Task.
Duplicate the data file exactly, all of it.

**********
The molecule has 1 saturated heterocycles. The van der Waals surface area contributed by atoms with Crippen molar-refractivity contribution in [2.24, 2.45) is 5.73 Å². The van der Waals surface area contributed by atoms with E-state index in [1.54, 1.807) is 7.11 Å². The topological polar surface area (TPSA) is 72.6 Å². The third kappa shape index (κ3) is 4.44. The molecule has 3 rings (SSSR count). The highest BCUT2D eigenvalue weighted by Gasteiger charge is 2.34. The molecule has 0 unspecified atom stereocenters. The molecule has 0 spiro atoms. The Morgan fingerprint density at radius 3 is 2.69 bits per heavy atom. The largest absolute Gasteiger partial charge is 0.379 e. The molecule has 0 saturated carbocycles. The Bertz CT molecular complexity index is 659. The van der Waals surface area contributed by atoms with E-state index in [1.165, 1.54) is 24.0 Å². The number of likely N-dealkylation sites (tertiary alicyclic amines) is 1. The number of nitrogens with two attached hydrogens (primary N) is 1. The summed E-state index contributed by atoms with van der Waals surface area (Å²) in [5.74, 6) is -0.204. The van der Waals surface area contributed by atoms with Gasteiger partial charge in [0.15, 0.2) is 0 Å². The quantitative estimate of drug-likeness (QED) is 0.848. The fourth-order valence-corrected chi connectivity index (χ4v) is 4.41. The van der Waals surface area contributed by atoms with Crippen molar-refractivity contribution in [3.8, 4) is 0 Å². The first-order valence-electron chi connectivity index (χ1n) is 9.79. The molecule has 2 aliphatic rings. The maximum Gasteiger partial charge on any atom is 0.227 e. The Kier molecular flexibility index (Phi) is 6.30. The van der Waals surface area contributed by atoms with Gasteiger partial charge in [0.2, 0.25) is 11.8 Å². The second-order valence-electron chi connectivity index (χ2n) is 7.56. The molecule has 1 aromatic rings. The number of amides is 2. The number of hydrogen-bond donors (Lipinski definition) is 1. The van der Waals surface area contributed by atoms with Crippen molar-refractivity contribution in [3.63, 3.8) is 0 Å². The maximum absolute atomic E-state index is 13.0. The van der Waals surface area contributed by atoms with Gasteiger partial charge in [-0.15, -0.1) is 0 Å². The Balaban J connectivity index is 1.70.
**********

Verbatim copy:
The molecule has 1 saturated heterocycles. The van der Waals surface area contributed by atoms with Crippen molar-refractivity contribution in [2.24, 2.45) is 5.73 Å². The van der Waals surface area contributed by atoms with E-state index in [1.54, 1.807) is 7.11 Å². The topological polar surface area (TPSA) is 72.6 Å². The third kappa shape index (κ3) is 4.44. The molecule has 3 rings (SSSR count). The highest BCUT2D eigenvalue weighted by Gasteiger charge is 2.34. The molecule has 0 unspecified atom stereocenters. The molecule has 0 spiro atoms. The Morgan fingerprint density at radius 3 is 2.69 bits per heavy atom. The largest absolute Gasteiger partial charge is 0.379 e. The molecule has 0 saturated carbocycles. The Bertz CT molecular complexity index is 659. The van der Waals surface area contributed by atoms with E-state index in [1.165, 1.54) is 24.0 Å². The number of likely N-dealkylation sites (tertiary alicyclic amines) is 1. The number of nitrogens with two attached hydrogens (primary N) is 1. The summed E-state index contributed by atoms with van der Waals surface area (Å²) in [5.74, 6) is -0.204. The van der Waals surface area contributed by atoms with Gasteiger partial charge in [0.15, 0.2) is 0 Å². The quantitative estimate of drug-likeness (QED) is 0.848. The fourth-order valence-corrected chi connectivity index (χ4v) is 4.41. The van der Waals surface area contributed by atoms with Crippen molar-refractivity contribution in [3.8, 4) is 0 Å². The first-order valence-electron chi connectivity index (χ1n) is 9.79. The molecule has 2 aliphatic rings. The maximum Gasteiger partial charge on any atom is 0.227 e. The Kier molecular flexibility index (Phi) is 6.30. The van der Waals surface area contributed by atoms with Gasteiger partial charge in [0.2, 0.25) is 11.8 Å². The second-order valence-electron chi connectivity index (χ2n) is 7.56. The molecule has 1 aromatic rings. The number of amides is 2. The number of hydrogen-bond donors (Lipinski definition) is 1. The van der Waals surface area contributed by atoms with Crippen molar-refractivity contribution in [3.63, 3.8) is 0 Å². The maximum absolute atomic E-state index is 13.0. The van der Waals surface area contributed by atoms with Gasteiger partial charge in [-0.15, -0.1) is 0 Å². The Balaban J connectivity index is 1.70.